Most 20 year olds at the moment are off to University or working long hours in their ‘newish’ jobs. Very few ever get the chance to play county cricket, even fewer get the chance to play test cricket and only 1 is waiting for an immanent call for him to be confirmed in the test team Vs Sri Lanka, with a ‘player of the series’ award on his mantle peace, having helped his country beat the number 1 test side in the world… His name is Sam Curran!
Sam Curran was first picked to represent Surrey in the county championship at only 17 years of age. Opening the bowling with his brother Tom, it didn’t take long for him to make his mark, as he bagged 5-101 in the first innings of the match, including the wicket of Sam Billings for 99. Since then (and bearing in mind his first two years of county championship cricket was affected by his A Levels), he has 1790 first class runs for Surrey and England, averaging 28.87, including 13 50s and a high score of 96 Vs Lancashire. In terms of bowling, he has bagged 131 victims at First Class level, with 6 5 wicket hauls and an average of 28.88.
He also has 1 ten wicket haul in First Class cricket and this was arguably the match which prompted the selectors to give him a test debut against Pakistan in June. On the 11th of May 2018, Surrey played a Yorkshire team which included Root, Bairstow and Pujara at the Oval. After Ollie Pope’s 158* helped Surrey to a score of 414, Sam Curran took it upon himself to dismiss the whole of the Yorkshire side. He picked up figures of 6-54, including the wickets of Pujara and the England captain. His 4-47 in the second innings enabled him to reach his maiden ten-fer… and who could be better to do it infront of than Joe Root?
Despite having been called up before for England for the T20s down under, Curran made his debut in the second test against Pakistan, replacing Mark Wood. He picked up his first wicket when Shadab Khan skied the ball to Keaton Jennings and proceeded to score 20 in his first test innings, on his 20th birthday, making him one of the only players to score the same number of runs as their age on their birthday.
Whilst he only picked up 2 wickets and scored 20 in his debut test, Curran repaid the selectors’ faith in him with a man of the match performance in the first test against India. After scoring 24 in the first innings, he picked up both openers and KL Rahul after the visitors had (seemingly) cruised to 50-0. Picking up 4-74 to help England bowl out India in the first innings, Curran then showed that he isn’t just a 3rd/4th seamer… When England were toiling at 87-7, he scored a match winning 63 to show that he is a genuine all-rounder! England eventually won a tight test by 31 runs and Curran’s performance not only assured him of the man of the match trophy, but prompted Root to describe him as ‘another Ben Stokes.’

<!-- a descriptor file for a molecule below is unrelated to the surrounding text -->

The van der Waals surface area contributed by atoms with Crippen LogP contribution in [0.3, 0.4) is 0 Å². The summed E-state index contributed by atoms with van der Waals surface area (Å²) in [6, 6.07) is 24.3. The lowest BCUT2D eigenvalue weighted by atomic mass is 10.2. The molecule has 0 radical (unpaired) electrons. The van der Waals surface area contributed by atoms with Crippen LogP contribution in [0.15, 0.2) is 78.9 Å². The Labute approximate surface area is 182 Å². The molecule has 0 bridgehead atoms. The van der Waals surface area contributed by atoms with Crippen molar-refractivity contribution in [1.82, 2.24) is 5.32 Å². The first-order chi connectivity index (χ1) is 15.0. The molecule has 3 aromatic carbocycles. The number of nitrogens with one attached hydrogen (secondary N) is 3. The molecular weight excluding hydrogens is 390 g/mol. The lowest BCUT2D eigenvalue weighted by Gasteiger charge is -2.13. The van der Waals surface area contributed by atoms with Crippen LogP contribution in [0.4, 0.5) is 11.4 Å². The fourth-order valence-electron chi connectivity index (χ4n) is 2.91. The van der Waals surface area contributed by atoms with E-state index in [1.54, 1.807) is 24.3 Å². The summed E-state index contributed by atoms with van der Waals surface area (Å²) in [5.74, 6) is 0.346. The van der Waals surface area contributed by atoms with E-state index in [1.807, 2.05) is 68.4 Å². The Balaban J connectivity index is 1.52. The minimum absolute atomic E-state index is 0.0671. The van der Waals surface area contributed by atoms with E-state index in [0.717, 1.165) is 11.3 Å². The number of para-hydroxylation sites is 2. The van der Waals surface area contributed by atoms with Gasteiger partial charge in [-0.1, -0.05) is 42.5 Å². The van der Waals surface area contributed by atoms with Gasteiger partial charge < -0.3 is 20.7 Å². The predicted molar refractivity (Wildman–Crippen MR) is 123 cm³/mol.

In a rain-affected 2nd test, Curran yet again performed with the bat, scoring 40 before an immanent declaration caused him to get out slogging.
We all know what happened next and I’m sure there isn’t anyone who understands why Curran was dropped after such a stellar start to his test career.
However, he was back with a bang with yet another match winning innings in the fourth test. After England had crawled to 86-6, Curran scored his 2nd test fifty and his second fifty when England needed it the most. His 78 helped England to reach 246, but he wasn’t done there… Yes, he only picked up 1 wicket in India’s 1st innings, but the wicket of Virat Kohli (especially before he had caused too much damage) is probably worth at least 3 wickets! He rounded off the test with another important 46, seeking quick runs in the end with only the help of James Anderson, and the important wicket of Ashwin to win the series for England!
After being picked for England as a 3rd seamer and an important left arm option, Curran has showcased his talents with 292 runs at an average of 36.5 for England and 13 wickets at 23.23 a piece. In only 5 tests, he has proven that he can change games at international level, a skill very few cricketers ever possess. Whilst seen as a bowling all-rounder at present, it is strongly suggested that, with time, Curran will adapt more into the shoes of a batsman who can bowl.
So, what are your thoughts about England’s 20 year old hero? Will he eventually become more of a batsman or will he have to rely on upping his pace and consistency with the ball? And how do you think he will fare this winter in Sri Lanka?
If his first 5 tests are anything to go by, we are in for an exciting time, watching him develop into one of England’s best!